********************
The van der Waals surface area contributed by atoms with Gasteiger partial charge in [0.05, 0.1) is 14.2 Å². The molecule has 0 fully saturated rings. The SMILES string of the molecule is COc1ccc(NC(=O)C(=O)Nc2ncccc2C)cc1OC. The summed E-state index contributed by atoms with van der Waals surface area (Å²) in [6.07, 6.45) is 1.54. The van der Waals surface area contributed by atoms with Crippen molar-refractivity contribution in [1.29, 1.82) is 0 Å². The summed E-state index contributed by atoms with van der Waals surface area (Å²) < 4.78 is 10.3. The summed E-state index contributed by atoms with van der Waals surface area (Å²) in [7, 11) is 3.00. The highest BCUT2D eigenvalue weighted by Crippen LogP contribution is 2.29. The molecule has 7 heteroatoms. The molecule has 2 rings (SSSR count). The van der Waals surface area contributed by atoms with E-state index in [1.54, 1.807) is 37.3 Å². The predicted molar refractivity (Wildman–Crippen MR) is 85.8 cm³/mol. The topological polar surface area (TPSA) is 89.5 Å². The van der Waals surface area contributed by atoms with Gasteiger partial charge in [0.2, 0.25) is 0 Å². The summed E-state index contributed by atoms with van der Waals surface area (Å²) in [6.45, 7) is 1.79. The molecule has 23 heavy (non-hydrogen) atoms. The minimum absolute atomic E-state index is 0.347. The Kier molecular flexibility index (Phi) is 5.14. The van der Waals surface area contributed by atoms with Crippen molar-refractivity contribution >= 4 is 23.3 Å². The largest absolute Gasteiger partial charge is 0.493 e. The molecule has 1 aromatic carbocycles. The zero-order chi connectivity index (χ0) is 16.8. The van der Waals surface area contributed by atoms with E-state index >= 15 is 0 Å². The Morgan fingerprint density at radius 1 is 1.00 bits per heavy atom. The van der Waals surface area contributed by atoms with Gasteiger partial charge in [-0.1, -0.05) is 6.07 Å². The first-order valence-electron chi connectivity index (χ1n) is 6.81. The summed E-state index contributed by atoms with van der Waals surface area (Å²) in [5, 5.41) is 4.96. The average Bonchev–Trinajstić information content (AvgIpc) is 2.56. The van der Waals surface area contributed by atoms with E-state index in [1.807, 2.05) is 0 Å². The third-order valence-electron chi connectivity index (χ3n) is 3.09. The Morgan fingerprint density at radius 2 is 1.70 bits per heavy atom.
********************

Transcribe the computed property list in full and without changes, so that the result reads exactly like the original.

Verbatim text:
The van der Waals surface area contributed by atoms with Gasteiger partial charge in [0.05, 0.1) is 14.2 Å². The molecule has 0 fully saturated rings. The SMILES string of the molecule is COc1ccc(NC(=O)C(=O)Nc2ncccc2C)cc1OC. The summed E-state index contributed by atoms with van der Waals surface area (Å²) in [6.07, 6.45) is 1.54. The van der Waals surface area contributed by atoms with Crippen molar-refractivity contribution in [1.29, 1.82) is 0 Å². The summed E-state index contributed by atoms with van der Waals surface area (Å²) < 4.78 is 10.3. The summed E-state index contributed by atoms with van der Waals surface area (Å²) in [7, 11) is 3.00. The highest BCUT2D eigenvalue weighted by Crippen LogP contribution is 2.29. The molecule has 7 heteroatoms. The molecule has 2 rings (SSSR count). The van der Waals surface area contributed by atoms with E-state index in [1.54, 1.807) is 37.3 Å². The predicted molar refractivity (Wildman–Crippen MR) is 85.8 cm³/mol. The topological polar surface area (TPSA) is 89.5 Å². The van der Waals surface area contributed by atoms with Gasteiger partial charge in [0.2, 0.25) is 0 Å². The summed E-state index contributed by atoms with van der Waals surface area (Å²) in [6.45, 7) is 1.79. The molecule has 23 heavy (non-hydrogen) atoms. The minimum absolute atomic E-state index is 0.347. The Kier molecular flexibility index (Phi) is 5.14. The van der Waals surface area contributed by atoms with Crippen molar-refractivity contribution >= 4 is 23.3 Å². The largest absolute Gasteiger partial charge is 0.493 e. The molecule has 1 aromatic carbocycles. The zero-order chi connectivity index (χ0) is 16.8. The van der Waals surface area contributed by atoms with E-state index >= 15 is 0 Å². The Morgan fingerprint density at radius 1 is 1.00 bits per heavy atom. The van der Waals surface area contributed by atoms with Gasteiger partial charge in [-0.1, -0.05) is 6.07 Å². The first-order valence-electron chi connectivity index (χ1n) is 6.81. The summed E-state index contributed by atoms with van der Waals surface area (Å²) in [5, 5.41) is 4.96. The average Bonchev–Trinajstić information content (AvgIpc) is 2.56. The van der Waals surface area contributed by atoms with E-state index in [1.807, 2.05) is 0 Å². The third-order valence-electron chi connectivity index (χ3n) is 3.09. The Morgan fingerprint density at radius 2 is 1.70 bits per heavy atom.